The banking system got high marks from the Federal Reserve on the recent stress tests. Markets responded in Pavlovian fashion. So, what else is new?
A better question is why the favorable Fed report was considered a surprise? Matters are bad in the financial system, but they are unable to say so without jeopardizing matters more than they are. Did anyone expect the Fed to issue a negative report saying that everything done over the last three plus years had no effect or made matters worse?
The stock market took off like a jack rabbit with the Dow rising over 200 points. Rick Ackerman, in How High Can The Fed Pile Manure?, commented on this reaction:
… many on the Street, and even a contributor or two in the Rick’s Picks forum, were seeing cloudless skies at least till the election. “Money is going to be pouring into the stock market at the expense of other investments,” noted one forum regular, Gary L. “I now see the possibility of a 20 percent rise in the stock market year over year,” he continued. “If external factors don’t derail this trend, we are in a perfect sunny day lasting perhaps another nine months. This will make Obama’s chances of winning re-election an odds on favorite.” We’re not so sure ourselves, especially since the real economy that most Americans encounter in their day-to-day lives is wholly different from the sunny illusion being spun with increasing brazenness by The Powers That Be.
Zombie banks — Citicorp, Bank of America, Wells Fargo, etc. — were the big gainers.
The stock market reaction was a remarkable demonstration of how much people want to believe that the economic crisis is being solved. Investors apparently have reached their saturation point, where they are willing to believe anything positive, even when the belief is contradictory to what they witness every day. Despite unprecedented government intervention, there has been no meaningful economic improvement. This conclusion is especially evident when comparing this economic cycle with others. This one lasted longer and has shown almost no response to enormous stimulus.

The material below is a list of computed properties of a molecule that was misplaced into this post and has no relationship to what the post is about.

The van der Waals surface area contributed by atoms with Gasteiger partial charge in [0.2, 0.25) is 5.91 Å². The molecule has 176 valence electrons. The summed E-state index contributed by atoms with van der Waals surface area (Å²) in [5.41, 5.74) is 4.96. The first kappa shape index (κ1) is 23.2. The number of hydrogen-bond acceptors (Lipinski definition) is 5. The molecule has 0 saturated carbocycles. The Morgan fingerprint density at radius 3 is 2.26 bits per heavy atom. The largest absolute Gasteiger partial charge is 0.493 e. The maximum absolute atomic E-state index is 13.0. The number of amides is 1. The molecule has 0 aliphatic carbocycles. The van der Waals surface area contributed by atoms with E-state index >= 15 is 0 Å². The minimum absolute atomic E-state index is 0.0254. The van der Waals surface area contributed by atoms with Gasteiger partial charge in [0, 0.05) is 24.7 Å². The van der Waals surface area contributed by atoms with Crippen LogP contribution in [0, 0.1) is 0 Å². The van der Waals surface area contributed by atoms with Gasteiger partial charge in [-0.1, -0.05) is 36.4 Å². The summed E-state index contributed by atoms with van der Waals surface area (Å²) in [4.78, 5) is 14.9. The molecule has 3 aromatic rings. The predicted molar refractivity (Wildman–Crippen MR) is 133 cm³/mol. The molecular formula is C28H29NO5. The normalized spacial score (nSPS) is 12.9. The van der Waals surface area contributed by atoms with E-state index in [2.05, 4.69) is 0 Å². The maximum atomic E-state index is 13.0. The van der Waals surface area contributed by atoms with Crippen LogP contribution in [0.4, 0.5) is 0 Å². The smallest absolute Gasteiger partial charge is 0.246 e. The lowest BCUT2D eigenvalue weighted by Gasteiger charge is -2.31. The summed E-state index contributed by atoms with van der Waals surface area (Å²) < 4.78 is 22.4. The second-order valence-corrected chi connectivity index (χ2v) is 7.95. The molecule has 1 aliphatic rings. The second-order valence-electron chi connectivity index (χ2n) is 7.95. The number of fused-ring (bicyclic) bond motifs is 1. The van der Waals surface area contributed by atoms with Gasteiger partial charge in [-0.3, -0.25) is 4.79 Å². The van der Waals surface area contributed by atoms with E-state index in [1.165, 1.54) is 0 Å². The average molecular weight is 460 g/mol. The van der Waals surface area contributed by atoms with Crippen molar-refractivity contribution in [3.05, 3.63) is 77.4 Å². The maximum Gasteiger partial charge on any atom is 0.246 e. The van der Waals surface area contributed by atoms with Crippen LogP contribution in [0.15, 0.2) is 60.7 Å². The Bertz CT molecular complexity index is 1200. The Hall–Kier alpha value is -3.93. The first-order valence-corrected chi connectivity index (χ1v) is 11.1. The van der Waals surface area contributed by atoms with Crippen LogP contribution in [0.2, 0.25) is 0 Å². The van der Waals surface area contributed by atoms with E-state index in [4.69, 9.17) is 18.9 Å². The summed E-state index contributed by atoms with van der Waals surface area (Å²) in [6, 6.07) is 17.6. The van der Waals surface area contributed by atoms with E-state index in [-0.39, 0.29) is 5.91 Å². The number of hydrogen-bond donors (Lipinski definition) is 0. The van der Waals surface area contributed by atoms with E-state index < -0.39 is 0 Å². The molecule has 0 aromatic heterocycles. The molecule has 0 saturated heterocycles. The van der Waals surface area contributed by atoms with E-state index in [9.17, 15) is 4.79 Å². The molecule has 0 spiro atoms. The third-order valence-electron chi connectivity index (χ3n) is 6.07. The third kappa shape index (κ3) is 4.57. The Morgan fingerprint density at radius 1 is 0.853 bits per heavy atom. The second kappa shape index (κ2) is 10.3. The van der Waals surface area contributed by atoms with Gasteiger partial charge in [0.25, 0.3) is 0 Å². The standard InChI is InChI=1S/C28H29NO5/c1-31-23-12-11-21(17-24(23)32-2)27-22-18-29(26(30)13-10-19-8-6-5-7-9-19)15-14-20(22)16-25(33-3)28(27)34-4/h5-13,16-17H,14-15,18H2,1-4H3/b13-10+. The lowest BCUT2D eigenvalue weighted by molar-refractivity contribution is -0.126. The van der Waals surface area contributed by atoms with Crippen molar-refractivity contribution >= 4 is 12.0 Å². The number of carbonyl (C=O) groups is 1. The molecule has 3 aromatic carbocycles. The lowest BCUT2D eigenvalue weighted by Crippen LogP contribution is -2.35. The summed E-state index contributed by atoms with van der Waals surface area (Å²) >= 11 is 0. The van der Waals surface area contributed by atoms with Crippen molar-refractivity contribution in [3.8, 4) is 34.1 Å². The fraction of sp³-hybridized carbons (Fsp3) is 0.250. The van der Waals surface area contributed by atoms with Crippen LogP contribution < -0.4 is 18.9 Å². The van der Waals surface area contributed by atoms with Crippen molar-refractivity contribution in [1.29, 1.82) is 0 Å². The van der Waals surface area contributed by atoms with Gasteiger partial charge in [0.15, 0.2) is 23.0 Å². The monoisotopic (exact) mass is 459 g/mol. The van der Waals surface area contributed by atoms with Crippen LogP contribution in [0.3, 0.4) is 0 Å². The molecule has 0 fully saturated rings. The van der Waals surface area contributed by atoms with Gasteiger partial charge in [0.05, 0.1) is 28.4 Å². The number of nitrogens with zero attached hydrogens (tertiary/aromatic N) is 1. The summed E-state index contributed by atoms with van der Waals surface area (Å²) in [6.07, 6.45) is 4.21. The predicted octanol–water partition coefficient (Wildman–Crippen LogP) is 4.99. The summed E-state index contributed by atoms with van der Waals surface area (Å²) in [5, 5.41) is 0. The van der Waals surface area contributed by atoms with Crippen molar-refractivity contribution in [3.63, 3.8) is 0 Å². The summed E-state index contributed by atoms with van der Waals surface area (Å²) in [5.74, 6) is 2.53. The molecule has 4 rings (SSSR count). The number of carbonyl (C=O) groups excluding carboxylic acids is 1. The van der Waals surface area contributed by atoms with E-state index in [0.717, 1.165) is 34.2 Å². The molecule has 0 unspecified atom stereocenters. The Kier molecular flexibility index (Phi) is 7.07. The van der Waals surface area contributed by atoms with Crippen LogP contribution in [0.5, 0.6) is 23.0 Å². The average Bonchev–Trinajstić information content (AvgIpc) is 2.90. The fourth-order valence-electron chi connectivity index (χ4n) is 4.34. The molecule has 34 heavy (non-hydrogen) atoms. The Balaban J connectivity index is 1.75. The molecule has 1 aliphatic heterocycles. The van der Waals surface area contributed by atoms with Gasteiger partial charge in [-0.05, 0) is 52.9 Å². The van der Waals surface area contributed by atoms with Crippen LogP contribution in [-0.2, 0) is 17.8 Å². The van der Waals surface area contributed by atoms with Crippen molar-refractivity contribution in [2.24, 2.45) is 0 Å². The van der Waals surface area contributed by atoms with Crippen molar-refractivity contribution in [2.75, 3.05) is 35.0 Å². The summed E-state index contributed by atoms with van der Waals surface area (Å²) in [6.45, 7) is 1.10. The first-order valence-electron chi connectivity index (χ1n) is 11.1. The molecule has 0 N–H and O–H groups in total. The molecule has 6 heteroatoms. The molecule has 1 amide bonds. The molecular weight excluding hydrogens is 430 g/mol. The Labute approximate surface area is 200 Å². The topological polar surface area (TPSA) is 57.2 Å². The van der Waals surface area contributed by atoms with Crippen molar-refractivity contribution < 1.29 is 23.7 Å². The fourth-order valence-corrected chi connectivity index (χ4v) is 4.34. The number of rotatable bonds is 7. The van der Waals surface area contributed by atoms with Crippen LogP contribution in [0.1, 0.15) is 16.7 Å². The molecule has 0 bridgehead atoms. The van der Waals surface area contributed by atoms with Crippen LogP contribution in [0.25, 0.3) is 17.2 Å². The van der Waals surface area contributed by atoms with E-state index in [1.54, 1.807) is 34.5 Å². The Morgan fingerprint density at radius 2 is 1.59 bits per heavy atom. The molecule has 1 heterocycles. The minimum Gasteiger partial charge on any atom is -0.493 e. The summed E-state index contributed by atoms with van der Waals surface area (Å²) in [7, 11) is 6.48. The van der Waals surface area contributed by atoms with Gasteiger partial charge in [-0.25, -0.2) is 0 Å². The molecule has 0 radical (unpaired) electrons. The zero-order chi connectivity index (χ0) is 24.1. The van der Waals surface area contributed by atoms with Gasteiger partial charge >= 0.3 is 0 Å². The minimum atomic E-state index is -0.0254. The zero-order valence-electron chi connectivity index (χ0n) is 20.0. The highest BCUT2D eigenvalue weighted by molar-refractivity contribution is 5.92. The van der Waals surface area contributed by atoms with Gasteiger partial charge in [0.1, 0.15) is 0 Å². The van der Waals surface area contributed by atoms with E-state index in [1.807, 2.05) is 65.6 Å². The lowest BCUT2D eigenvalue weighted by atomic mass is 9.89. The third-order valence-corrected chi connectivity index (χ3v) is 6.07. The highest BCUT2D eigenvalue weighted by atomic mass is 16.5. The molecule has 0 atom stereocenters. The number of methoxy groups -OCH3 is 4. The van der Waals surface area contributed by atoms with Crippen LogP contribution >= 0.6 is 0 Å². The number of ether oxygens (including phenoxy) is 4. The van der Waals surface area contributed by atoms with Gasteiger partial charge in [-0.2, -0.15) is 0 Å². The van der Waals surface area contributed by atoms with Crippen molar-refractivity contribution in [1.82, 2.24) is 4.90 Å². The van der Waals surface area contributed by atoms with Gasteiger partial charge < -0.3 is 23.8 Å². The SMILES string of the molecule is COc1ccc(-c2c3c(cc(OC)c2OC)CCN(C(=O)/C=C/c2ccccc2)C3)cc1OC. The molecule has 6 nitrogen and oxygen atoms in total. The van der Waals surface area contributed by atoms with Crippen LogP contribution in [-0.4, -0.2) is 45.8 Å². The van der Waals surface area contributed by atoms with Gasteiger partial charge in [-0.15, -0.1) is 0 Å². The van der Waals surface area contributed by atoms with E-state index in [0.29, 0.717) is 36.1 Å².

The US financial system is irrevocably insolvent. The government has taken on more debt and made more promises than can be kept. This economic crisis should have occurred in 2001 or even earlier. The government kept postponing the crisis with easier credit and more stimulus. These ”fixes” over the last three decades literally papered over the problems and prevented the economy from making the necessary corrections to distorted prices and mis-allocated capital. All government did was postpone the day of reckoning, while ensuring the pain would be greater.
The imbalances in the economy are now so large that growth and the standard of living will continue below normal, perhaps even reverse. The house of cards has been kept standing, but is no longer functional in a meaningful economic sense. Conditions are no better outside the US. Europe is disintegrating. Japan is drowning in debt. Western democracies are insolvent, having over-committed to welfare state models that are unsustainable. A domino-like collapse will topple all welfare states at some point.
The New “Economic Policy”
The government, via the Federal Reserve, produced a temporary rise in market optimism. Nothing other than that has changed, but that